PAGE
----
I don't really want to get into the whole "part-time" vs. "full-time" debate(I'm swamped at work right now) but I do agree that there is the perception that part-time isn't as good as full-time. I don't agree with it, but the perception/bias exists and that is something part-timers need to be aware of. A part-time program is probably not the best way to go if you want to change careers.
I could be wrong, but I was under the impression that recruiting limitations for PT students had more to do with the fact that they're usually sponsored. I.e. a school can't take some company's money and then facilitate their employee's search for another job.
I was also deciding between part time and full time and spoke to a few PT students. They were of the opinion that PT programs were not worth it, unless getting a PT MBA would make a difference in one's career progress in one's current organization. Some b schools don't provide the same access to their career services to PT students as they do to FT students. Moreover PT students tend to have less time on their hand to use the alumni network of the b school. So it is tough for a PT student to land a better job even in the same industry that they are in.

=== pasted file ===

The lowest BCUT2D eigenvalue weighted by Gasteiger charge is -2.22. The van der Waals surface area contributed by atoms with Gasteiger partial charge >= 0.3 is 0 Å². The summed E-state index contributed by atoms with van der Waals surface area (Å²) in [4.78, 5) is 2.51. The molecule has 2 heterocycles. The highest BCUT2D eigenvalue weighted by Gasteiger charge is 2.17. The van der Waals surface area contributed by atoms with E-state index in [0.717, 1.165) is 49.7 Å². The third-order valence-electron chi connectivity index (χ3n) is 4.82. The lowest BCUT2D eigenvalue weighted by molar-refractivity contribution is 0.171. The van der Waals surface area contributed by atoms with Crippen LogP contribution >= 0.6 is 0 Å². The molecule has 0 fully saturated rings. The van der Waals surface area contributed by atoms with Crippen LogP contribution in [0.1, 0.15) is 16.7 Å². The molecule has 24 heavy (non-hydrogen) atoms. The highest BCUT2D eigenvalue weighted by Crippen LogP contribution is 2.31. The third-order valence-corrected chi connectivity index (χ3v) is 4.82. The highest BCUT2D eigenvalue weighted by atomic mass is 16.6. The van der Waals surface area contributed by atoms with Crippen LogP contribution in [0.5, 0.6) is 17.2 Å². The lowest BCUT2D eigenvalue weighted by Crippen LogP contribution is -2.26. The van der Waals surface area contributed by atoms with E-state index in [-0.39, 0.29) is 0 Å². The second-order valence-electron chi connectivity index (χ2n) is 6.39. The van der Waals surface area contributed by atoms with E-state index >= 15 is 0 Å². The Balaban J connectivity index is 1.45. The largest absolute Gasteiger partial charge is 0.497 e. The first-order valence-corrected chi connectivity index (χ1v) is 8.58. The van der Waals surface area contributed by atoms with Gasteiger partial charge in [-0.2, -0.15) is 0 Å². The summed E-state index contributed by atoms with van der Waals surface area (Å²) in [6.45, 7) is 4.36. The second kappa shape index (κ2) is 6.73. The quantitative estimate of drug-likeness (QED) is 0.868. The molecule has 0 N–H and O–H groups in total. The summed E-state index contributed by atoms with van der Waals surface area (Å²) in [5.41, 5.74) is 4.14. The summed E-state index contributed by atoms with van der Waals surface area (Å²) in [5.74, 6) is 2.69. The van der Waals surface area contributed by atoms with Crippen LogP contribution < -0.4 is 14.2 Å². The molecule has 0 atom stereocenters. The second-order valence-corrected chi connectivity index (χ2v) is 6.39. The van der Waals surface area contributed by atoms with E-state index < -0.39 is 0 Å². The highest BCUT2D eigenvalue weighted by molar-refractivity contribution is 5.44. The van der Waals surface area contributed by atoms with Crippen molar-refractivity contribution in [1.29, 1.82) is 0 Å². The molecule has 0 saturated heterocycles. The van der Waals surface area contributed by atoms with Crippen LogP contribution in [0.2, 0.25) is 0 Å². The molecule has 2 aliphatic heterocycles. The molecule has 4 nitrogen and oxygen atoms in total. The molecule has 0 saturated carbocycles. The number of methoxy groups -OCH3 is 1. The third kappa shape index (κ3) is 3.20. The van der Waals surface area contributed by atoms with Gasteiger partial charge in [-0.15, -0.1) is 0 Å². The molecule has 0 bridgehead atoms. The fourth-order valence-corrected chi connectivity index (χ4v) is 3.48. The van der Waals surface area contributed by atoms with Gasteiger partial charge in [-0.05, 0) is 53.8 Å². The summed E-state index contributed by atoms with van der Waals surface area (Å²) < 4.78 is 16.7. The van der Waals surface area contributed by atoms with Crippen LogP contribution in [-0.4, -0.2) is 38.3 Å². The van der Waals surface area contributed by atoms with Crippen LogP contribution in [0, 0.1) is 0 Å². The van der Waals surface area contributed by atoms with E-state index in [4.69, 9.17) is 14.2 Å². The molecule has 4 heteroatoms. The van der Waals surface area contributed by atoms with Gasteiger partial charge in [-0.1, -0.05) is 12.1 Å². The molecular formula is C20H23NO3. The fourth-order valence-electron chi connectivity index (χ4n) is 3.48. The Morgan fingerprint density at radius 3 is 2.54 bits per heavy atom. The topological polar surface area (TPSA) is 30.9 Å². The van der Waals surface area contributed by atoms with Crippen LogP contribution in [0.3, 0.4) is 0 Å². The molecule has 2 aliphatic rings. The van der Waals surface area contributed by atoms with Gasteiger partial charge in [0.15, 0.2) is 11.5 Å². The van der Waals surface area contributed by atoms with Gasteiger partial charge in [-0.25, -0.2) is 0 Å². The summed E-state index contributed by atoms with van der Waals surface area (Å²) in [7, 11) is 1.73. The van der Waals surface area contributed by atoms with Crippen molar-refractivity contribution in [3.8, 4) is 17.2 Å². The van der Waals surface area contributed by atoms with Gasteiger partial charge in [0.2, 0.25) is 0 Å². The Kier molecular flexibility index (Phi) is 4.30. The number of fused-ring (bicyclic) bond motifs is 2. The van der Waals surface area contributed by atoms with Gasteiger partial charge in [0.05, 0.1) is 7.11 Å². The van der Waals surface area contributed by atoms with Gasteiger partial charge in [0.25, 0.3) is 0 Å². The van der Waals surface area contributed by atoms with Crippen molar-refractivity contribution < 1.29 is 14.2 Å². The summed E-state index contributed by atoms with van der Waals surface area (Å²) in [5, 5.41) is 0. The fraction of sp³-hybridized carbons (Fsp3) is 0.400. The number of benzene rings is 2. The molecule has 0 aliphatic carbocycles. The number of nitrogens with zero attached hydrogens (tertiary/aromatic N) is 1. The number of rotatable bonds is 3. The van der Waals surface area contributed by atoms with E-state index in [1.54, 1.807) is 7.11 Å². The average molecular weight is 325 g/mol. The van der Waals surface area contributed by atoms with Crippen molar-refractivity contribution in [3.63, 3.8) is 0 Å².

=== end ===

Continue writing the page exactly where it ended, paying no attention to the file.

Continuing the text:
A PT student could reap some longer term benefits in their chosen profession, however the chances of seeing an immediate change in role/responsibilities/pay as FT students do are quite less.
I was thinking about going Part-Time, but the people I spoke with who are current part-timers basically said that:
1. For them it's just a rubber-stamp, something they NEED on their resume to make it to the next level of their current organization
2. It absolutely sucks working 9-5, then going to classes in the evening, then studying all weekend.
I don't see how you could go part-time and not feel like you're half-a$$ing both your job and your school experience. People who I work with that go to school in the evening have to frequently leave work early to make it to class, and so they are thought of as flighty and unreliable (not in terms of their overall character, but in terms of how they approach their job), while I'm sure they feel that they don't get to take full advantage of what the school has to offer in terms of outside-of-class events.